The Latin poet Virgil, who wrote the Roman national epic Aeneid under the patronage of the Emperor Augustus, inserted ambiguities into his text that subtly questioned the political structures of his day. For example, the famous “statesman” passage in Book I, which compares the sea-god Neptune calming a storm to a statesman calming a raging mob through the force of his soothing words, was long interpreted as propaganda lionizing Augustus. Classicists like Yale professor David Quint, however, have pointed out that the passage is in fact an implicit rebuke of the Emperor’s hypocrisy. Neptune does not calm the storm with words (words in fact fail him in his divine rage), but with the authority of his trident. Likewise, Augustus did not bring peace to Rome with speeches in the Senate, but with the terrible, swift sword.
Like other artists throughout history, Aesop and Virgil offered nuanced political critiques in ostensibly apolitical works. In a day and age when any negative article, speech, or argument against a politician or party is quickly dismissed as fake news or propaganda, perhaps the way out of a post-truth politics is through subtle messaging in popular media. In fact, in order to reach potential voters living in information bubbles, political actors must tell stories in the most popular media: movies and TV shows, not books or poetry.
Putatively apolitical art can and often does make a political argument, even in our own times. The most revolutionary moment in television, after all, was a kiss on Star Trek. Bruce Springsteen’s 1984 single “Born in the USA” may be the most famous modern example of a storyteller using his gifts to lower his audience’s partisan blinders. In fact, the song was so seemingly unprovocative that Ronald Reagan used it in his campaign rallies––until Springsteen asked the President to listen to the lyrics.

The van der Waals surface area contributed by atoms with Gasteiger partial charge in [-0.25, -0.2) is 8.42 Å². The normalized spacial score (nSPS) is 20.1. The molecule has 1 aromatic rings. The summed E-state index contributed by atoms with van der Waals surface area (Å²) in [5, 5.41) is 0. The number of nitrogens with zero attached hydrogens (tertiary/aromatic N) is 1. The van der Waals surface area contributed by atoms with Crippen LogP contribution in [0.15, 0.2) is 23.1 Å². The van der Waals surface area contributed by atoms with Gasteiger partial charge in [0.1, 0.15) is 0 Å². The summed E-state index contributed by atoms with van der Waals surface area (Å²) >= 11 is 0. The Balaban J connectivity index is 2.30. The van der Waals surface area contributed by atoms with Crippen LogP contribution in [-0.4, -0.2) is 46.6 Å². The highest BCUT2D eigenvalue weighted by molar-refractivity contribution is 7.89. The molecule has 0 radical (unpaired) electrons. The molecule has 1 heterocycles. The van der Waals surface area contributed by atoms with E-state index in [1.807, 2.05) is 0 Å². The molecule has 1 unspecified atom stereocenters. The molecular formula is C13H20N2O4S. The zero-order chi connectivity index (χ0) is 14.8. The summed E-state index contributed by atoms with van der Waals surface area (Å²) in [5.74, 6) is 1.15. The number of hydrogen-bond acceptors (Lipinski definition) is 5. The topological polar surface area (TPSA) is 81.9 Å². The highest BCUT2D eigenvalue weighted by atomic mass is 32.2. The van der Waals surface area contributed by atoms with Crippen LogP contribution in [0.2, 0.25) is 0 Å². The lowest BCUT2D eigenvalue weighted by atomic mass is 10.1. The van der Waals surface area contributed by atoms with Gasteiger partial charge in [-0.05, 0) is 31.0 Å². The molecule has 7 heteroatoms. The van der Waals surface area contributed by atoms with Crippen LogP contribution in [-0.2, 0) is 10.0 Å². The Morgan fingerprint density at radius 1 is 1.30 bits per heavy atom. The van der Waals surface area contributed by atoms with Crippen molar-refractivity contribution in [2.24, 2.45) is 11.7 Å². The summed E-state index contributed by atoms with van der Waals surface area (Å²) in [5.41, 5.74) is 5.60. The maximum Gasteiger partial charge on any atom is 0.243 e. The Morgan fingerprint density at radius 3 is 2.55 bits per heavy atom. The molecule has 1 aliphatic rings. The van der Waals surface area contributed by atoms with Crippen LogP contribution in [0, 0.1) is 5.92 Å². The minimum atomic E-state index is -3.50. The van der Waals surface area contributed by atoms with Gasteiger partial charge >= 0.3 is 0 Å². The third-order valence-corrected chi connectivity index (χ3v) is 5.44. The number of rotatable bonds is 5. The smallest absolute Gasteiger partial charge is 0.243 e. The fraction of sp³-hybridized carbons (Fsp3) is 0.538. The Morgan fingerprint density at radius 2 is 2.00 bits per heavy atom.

Even works that advertise themselves as aggressively apolitical can still make an effective political argument. For example, the Transformers saga is not merely a “mecha” story about robots and big explosions—it is also a work of political advocacy against the American surveillance state, for the War on Terror (logical contradictions be damned) and for vigilante justice. Director Michael Bay depicts a meddling and inefficient bureaucracy that does nothing but hinder the ability of good vigilantes to fight evil. In the sequel, Revenge of the Fallen, Seymour Simmons, a federal agent tasked with capturing the “Autobots,” gives up on the ability of the government to fight terrorism by itself and joins the Autobots’ cause. Simmons adopts the Randian motto: “One man, alone, betrayed by the country he lives.” Transformers teaches its intended audience —teenage boys who like cars and guns—that the government is impotent and tyrannical, and that good agents must often act outside the law to achieve good ends.
Today, in the midst of a deadly pandemic, one of the most effective arguments to adhere to public safety measures did not come from Gavin Newsom or Bill de Blasio, but from Taylor Swift. In the single “Epiphany” off her 2020 surprise album Folklore, Swift opens by sharing the story of how her grandfather, a World War II veteran, cradled a dying comrade on the beaches of Guadalcanal. She then juxtaposes the heroism and loss of that moment with the story of a frontline worker holding the hand of a dying patient in a COVID ward. At a time when armed militias decked in camouflage were marching on state capitals to protest COVID-19 restrictions, Swift redirected the admiration her partisan counterparts felt for America’s veterans toward the quiet heroism of this nation’s front-line workers, who have been waging a veritable war against the novel coronavirus.
As America’s national discourse devolves into a shouting match, political argumentation will convince an increasingly small number of voters. In fact, if artists use their work to tell compelling stories with a subtle political message, they might prove more capable than anyone in Washington of winning over the heart and mind of a partisan body politic.